Graig Nettles

Should Willie Randolph and Graig Nettles be added to Monument Park?

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Monument Park in Yankees Stadium was once reserved for the best of the best. The Mantles/Berras/Ruths of the world. In some ways that was a bit silly. A function of George Steinbrenner’s obsession with casting Yankees history in near-mythic terms and peddling the notion that anything less than uber-elite and perpetual champion players and teams was not up to Yankees’ snuff. That’s the kind of thing that leads to the sort of eye-rolling that a lot of Yankees fans have toward that franchise today.

And it also did a disservice to the merely good players who, if they played for any other franchise, would likely be honored somehow with a plaque or something in whatever that team’s particular hall of fame happened to be called. Lots of teams have those, by the way. They just don’t have press agents as good as those that Monument Park has had over the years.

The Yankees seem to be changing this. Last month they announced that Paul O’Neill and Tino Martinez would be honored in Monument Park. I scoffed a little bit at that when the news came out, but after the weighing-in by some Tino fans and a month or so worth of reflection, I’m feeling cooler about it. Indeed, if this is truly a move by the franchise to come down off its “Only The Titans Are Worthy” stance toward its history, I’m all for it. Making Yankee Stadium a more populist place is good thing. I mean, you don’t go honoring Kevin Maas or anything, but people liked Paul O’Neill so why the heck not? At least as long as you don’t make everyone buy the notion that the standards haven’t been relaxed and that, really, Tino Martinez is worth every bit of praise that, say, Lou Gehrig is.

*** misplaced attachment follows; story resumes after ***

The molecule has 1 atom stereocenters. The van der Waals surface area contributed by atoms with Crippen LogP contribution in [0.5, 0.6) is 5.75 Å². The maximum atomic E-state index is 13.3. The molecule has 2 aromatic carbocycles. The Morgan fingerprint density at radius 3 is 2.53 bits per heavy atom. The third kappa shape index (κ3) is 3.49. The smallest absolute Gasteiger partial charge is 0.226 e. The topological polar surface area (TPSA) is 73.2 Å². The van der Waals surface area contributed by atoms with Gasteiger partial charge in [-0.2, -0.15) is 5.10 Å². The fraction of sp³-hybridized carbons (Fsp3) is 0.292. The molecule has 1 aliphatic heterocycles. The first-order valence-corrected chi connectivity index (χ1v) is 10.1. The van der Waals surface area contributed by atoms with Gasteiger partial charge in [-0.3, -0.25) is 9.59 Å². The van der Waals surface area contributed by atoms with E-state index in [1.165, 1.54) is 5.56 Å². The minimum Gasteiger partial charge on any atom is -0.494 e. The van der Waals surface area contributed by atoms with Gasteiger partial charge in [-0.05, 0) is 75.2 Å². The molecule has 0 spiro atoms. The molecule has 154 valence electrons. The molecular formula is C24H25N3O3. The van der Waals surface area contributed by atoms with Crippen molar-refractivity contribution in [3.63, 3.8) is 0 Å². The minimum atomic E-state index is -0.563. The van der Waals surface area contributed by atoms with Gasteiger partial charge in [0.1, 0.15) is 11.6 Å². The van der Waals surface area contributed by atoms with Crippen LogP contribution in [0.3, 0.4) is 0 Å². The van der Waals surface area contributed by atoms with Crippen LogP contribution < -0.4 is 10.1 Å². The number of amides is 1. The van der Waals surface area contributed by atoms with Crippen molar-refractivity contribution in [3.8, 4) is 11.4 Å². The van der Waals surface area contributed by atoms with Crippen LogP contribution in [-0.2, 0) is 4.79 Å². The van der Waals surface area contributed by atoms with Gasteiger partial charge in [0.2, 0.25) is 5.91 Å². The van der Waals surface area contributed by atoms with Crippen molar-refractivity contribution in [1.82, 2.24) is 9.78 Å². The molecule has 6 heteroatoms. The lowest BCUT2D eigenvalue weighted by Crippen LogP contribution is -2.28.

Anyway, Sweeny Murti thinks that if you’re letting O’Neill and Martinez in, you gotta do more:

O’Neill and Martinez will enjoy wonderful days this summer when they are honored. But if they are being recognized for their vital contributions to a Yankees dynasty, then I think we have to start opening the door to countless more players who could be considered Yankees greats.

We could add dozens more names if we wanted to, and maybe we will. But I’d like to start with two — Willie Randolph and Graig Nettles.

I suppose people’s mileage may vary, but they are pretty much the 1970s equivalents of O’Neill and Martinez. Not the biggest stars on the team, but certainly the sorts of players who could be strong second bananas on any championship club.

What say you, Yankees fans? You all for opening the doors like this? Or does Monument Park need to be reserved for only the inner-circle Yankee greats?

Rob Manfred on robot umps: “In general, I would be a keep-the-human-element-in-the-game guy.”

KANSAS CITY, MO - APRIL 5:  Major League Baseball commissioner Rob Manfred talks with media prior to a game between the New York Mets and Kansas City Royals at Kauffman Stadium on April 5, 2016 in Kansas City, Missouri. (Photo by Ed Zurga/Getty Images)
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Craig covered the bulk of Rob Manfred’s quotes from earlier. The commissioner was asked about robot umpires and he’s not a fan. Via Jeff Passan of Yahoo Sports: